Wheaton, Illinois (AP) – Under threat of beating or death, Eric Eck promised at the age of 13 to follow the first rule of Latin kings: “Once a king, always a king.” Tattoos that cover his entire body express his loyalty to one of the largest groups in the United States
Now the 36-year-old longtime Latin king is trying his best to leave. He seeks to clean up his past by erasing his gang tattoos through a new gang cessation and employment program he and 11 other inmates signed up for in a prison in the Chicago area.
gained exclusive access for two days to the first 12 inmates who participated in the program, which is funded mainly from private funds in the DuPage County Jail, and to their cell. For their safety, they are isolated from 500 other prison inmates, half of whom are gangs.
Ek, a prisoner on charges of theft, was nicknamed “Hollywood” on the street for his bravado. But the nightmares kept him awake for days before he recently went to the new wing of the prison to have his tattoos removed.
“This life is all I ever knew,” Eck said of suffering because of his decision to ruin tattoos that have been central to his face for 20 years. “But it’s for the better.”
He added: “I feel that the changes have officially begun.”
One of the goals is to get prisoners to work in horticulture, welding and other fields they study, said civilian director and program chief architect Michael Berry. He said there is growing interest among businesses struggling to address the labor shortage caused by COVID-19.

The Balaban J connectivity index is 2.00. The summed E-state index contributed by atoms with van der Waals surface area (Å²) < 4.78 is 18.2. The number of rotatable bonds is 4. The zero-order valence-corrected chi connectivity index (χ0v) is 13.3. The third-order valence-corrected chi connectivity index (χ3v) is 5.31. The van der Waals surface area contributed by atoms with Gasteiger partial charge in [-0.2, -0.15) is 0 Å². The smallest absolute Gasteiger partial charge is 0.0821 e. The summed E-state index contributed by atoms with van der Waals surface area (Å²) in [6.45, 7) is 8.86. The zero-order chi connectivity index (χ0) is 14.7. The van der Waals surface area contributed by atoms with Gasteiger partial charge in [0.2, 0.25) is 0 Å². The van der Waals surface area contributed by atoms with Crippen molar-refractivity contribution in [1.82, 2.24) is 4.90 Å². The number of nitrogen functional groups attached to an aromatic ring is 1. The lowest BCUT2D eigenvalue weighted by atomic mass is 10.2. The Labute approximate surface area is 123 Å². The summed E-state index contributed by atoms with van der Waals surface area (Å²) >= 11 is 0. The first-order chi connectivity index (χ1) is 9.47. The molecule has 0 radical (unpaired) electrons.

Vacancy training has been available before, but a focus on gang and tattooing has been added this year.
“Earlier, I asked the business to hire these guys. Now they say, “As long as they come to work, we don’t care what they did,” said Berry, a longtime business owner and CEO of JUST of DuPage, a non-profit organization founded by a Roman Catholic nun for development. prisoner return programs.
Prisoners are not promised work or a reduced sentence. But when they graduate, they will receive help in finding work and relocating from their groups. A letter from the sheriff advertises their participation.
To receive a diploma, participants must remove gang tattoos or cover with other tattoos. This is proof, said DuPage County Sheriff James Mendrick, that they are serious about leaving their former lives.